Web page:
Asarco miners end strike, look to continue to fight

By Bernie Senter
and Deborah Liatos
July 20, 2020

After nearly nine months on the picket line in a bitter strike against Asarco copper and its international parent, Grupo Mexico, the United Steelworkers and six other unions representing 1,700 miners in Arizona and Texas ended their strike July 6. Three weeks earlier the regional office of the National Labor Relations Board in Phoenix filed a complaint against the company charging it violated federal labor laws, including failing to bargain in good faith with the unions.

The unions offered to return to work at Asarco’s five mines and processing plants. In a July 5 letter to striking miners, Steelworkers union officials argued they would be in a better position whether they got their jobs back or not. If the NLRB’s charges are adopted, they say, the company is required to give them back their jobs. If the company refuses, workers could be eligible for unemployment and for back pay from the period they were forced out on strike.

The strike began last October after Asarco bosses refused further negotiations over their “last, best and final offer.” They insisted a 10-year-long wage freeze would be extended for most workers in the new contract, health care premiums would be doubled or tripled, and the ability of the union to represent miners on the job would be curtailed. After the strike began, the company hired strikebreakers and some workers crossed the line. Asarco announced in December that it had implemented this contract.

“I hope Asarco calls us back and we can continue negotiations, but Grupo Mexico is hard to deal with,” Leonardo Segura, a long-time worker at the Asarco refinery and vice president of USW Local 5613 in Amarillo, Texas, told the Militant  July 6 by phone. “We still have the food pantry going. We just got more supplies today.”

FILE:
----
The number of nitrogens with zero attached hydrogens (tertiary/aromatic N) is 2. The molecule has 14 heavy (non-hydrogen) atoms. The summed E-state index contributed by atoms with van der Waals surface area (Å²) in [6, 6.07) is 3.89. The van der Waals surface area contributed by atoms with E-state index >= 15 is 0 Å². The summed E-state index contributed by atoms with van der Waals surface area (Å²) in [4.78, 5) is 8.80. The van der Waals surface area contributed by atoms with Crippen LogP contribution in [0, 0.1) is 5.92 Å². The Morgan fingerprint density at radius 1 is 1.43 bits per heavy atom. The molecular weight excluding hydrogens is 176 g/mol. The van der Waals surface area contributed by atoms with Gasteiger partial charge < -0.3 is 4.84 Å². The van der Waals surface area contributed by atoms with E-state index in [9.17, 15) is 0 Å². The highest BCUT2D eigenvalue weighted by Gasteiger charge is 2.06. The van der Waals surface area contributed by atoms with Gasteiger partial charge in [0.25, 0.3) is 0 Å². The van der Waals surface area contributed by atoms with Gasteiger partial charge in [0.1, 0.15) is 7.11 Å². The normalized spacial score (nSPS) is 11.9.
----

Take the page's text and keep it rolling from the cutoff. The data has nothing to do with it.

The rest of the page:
“We’re trying to force the company to take us back under the terms of the previous contract,” Lyle Murphy, president of USW Local 5252 at the Ray Mine in Kearny, Arizona, told the Militant. He has worked 16 years at the mine. “We’ll keep our strike assistance fund going.”

Asarco bosses have so far refused to comment to the press on the union officials’ decision to end the strike and whether they will offer workers their jobs back. They also have not said whether they will contest the NLRB’s charges.

Strikers maintained round-the-clock picket lines for the duration at many of Asarco’s struck mines and processing facilities. For some periods, they were taken down during COVID-19 outbreaks under pressure from state officials.

In addition to picketing, strikers organized well-attended weekly dinners, movie showings and other activities for miners, their families and supporters in the area. A number of public rallies were organized outside Asarco’s corporate headquarters and a contingent of 70 miners joined the Martin Luther King Day march and rally in Tucson, Arizona, Jan. 20.

While a couple hundred workers ended up crossing the picket lines over the monthslong fight, Murphy said that only 13 people out of 158 members in his local crossed the line.

The strikers won solidarity and contributions from longshoremen in Washington state, Walmart workers in a number of places, and other unions. “I want to thank all the people who assisted us with contributions,” Murphy said. “What you did getting the word out helped a lot. From Maine to Massachusetts and Canada we got help with donations which were greatly appreciated. The Militant  helped get the word out countrywide.”